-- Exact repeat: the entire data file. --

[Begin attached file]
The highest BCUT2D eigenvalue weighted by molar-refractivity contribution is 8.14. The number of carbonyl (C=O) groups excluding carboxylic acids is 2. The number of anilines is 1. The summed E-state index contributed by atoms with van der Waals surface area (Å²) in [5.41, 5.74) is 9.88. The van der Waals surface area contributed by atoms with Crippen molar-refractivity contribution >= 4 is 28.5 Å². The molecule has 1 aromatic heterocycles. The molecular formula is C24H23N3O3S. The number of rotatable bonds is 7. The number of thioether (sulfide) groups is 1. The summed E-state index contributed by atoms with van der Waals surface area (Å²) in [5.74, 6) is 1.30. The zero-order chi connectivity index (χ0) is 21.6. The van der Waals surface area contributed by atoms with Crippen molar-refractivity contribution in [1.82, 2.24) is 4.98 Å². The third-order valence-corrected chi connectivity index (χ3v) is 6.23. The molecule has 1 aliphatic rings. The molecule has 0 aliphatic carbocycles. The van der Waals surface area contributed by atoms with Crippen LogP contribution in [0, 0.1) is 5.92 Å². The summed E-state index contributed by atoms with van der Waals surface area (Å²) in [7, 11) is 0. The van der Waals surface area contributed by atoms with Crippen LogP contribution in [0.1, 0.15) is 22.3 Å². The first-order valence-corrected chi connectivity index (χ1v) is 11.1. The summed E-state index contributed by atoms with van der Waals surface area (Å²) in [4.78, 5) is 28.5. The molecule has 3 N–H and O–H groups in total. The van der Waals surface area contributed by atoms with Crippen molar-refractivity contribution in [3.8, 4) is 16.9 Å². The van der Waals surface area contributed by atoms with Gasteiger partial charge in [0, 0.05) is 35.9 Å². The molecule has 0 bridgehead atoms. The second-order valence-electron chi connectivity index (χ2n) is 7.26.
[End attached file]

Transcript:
The highest BCUT2D eigenvalue weighted by molar-refractivity contribution is 8.14. The number of carbonyl (C=O) groups excluding carboxylic acids is 2. The number of anilines is 1. The summed E-state index contributed by atoms with van der Waals surface area (Å²) in [5.41, 5.74) is 9.88. The van der Waals surface area contributed by atoms with Crippen molar-refractivity contribution >= 4 is 28.5 Å². The molecule has 1 aromatic heterocycles. The molecular formula is C24H23N3O3S. The number of rotatable bonds is 7. The number of thioether (sulfide) groups is 1. The summed E-state index contributed by atoms with van der Waals surface area (Å²) in [5.74, 6) is 1.30. The zero-order chi connectivity index (χ0) is 21.6. The van der Waals surface area contributed by atoms with Crippen molar-refractivity contribution in [1.82, 2.24) is 4.98 Å². The third-order valence-corrected chi connectivity index (χ3v) is 6.23. The molecule has 1 aliphatic rings. The molecule has 0 aliphatic carbocycles. The van der Waals surface area contributed by atoms with Crippen LogP contribution in [0, 0.1) is 5.92 Å². The summed E-state index contributed by atoms with van der Waals surface area (Å²) in [7, 11) is 0. The van der Waals surface area contributed by atoms with Crippen LogP contribution in [0.1, 0.15) is 22.3 Å². The first-order valence-corrected chi connectivity index (χ1v) is 11.1. The summed E-state index contributed by atoms with van der Waals surface area (Å²) in [4.78, 5) is 28.5. The molecule has 3 N–H and O–H groups in total. The van der Waals surface area contributed by atoms with Crippen molar-refractivity contribution in [3.8, 4) is 16.9 Å². The van der Waals surface area contributed by atoms with Gasteiger partial charge in [0, 0.05) is 35.9 Å². The molecule has 0 bridgehead atoms. The second-order valence-electron chi connectivity index (χ2n) is 7.26.